Just as it is about to take over the presidency of the European Union (EU), Hungary is fielding critics from other nations in the bloc for its actions in consolidating power under Prime Minister Viktor Orban and his Fidesz party.

Budapest has passed a new law tightening controls on media. Signed on Thursday, the legislation establishes a new national media authority that will, according to a Reuters report, oversee all public news production and be able to impose large fines on private media. The authority, says the report, is filled with officials loyal to Fidesz, and is seen by other nations in the EU as a potential distraction in the ongoing debt crisis, as well as an obstacle in the EU’s effort to advocate freedom of the press to other nations.

Orban has also gotten backing from the Hungarian parliament to seize up to $14 billion in private pension assets; this is intended to cut the deficit. When he took power less than a year ago, he also announced that he would not extend a 20 billion euro loan arrangement with the EU and the International Monetary Fund (IMF) that had helped Hungary ward off financial catastrophe in 2008.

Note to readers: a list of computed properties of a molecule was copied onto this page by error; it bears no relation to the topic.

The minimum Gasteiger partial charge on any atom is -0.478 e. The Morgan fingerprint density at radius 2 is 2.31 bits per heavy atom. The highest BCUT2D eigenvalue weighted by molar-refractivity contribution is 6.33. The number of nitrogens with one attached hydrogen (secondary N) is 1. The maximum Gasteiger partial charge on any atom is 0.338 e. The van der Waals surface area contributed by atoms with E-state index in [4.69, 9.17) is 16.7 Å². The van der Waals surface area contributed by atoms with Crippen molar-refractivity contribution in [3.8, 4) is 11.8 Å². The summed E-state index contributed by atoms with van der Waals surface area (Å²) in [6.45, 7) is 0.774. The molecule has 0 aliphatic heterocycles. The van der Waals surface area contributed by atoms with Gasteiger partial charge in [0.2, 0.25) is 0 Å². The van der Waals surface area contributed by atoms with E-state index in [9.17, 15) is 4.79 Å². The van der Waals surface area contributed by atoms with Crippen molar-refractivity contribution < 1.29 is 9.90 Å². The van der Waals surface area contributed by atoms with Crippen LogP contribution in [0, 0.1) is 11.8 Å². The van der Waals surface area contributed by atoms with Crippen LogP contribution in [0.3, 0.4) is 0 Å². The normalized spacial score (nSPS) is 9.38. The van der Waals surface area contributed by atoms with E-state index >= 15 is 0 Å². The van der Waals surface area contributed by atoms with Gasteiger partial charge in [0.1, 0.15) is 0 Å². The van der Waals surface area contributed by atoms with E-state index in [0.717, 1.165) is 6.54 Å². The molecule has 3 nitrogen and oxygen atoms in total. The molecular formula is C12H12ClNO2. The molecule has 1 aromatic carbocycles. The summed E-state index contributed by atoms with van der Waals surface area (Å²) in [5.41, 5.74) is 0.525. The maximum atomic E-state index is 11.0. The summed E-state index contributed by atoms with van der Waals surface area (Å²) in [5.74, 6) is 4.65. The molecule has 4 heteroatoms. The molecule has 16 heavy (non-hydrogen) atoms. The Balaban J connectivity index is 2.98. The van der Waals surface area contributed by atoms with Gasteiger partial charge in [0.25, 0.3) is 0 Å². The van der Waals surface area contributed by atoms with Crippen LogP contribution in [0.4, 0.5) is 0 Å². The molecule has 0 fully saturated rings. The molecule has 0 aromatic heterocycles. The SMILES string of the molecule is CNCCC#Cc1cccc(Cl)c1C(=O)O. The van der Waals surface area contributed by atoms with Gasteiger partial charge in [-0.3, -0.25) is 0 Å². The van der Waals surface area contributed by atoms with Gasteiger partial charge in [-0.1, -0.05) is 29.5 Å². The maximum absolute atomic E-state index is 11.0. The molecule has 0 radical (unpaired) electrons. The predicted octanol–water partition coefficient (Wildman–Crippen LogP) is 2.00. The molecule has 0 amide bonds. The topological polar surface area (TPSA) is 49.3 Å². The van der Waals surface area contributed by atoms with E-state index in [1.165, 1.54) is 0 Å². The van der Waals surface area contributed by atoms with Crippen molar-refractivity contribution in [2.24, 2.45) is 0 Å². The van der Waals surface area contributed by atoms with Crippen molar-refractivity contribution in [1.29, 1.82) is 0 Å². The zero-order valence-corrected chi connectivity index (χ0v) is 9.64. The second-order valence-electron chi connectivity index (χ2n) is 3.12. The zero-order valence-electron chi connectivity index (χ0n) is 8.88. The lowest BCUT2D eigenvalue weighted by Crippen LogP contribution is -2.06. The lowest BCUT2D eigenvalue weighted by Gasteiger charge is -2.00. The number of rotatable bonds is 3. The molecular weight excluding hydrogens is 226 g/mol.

Last but not least, Orban’s government is working on changing a law that determines the appointment of members of its central bank’s monetary policy council. This is seen as an attempt to force the bank into monetary easing; it has been criticized by the European Central Bank (ECB), and has also led to investors pricing in the risk it involves.

While Hungary will only hold the top post at the EU for six months, it will preside over some very critical talks on the EU’s budget for 2014-2020, in which countries like Germany, France and Britain will face off against poorer central and eastern European nations.

While Hungary’s policies at home are of course no guarantee of disaster for the EU, Luxembourg’s foreign minister questioned last week whether Hungary was “worthy” to take the helm. Germany has pressed Budapest to resolve issues surrounding its new media law “quickly” and the British Foreign Office has urged it to reconsider.

Hungary may not have the drafting of major decisions within the EU, but it will be presiding over a number of important meetings, including finance.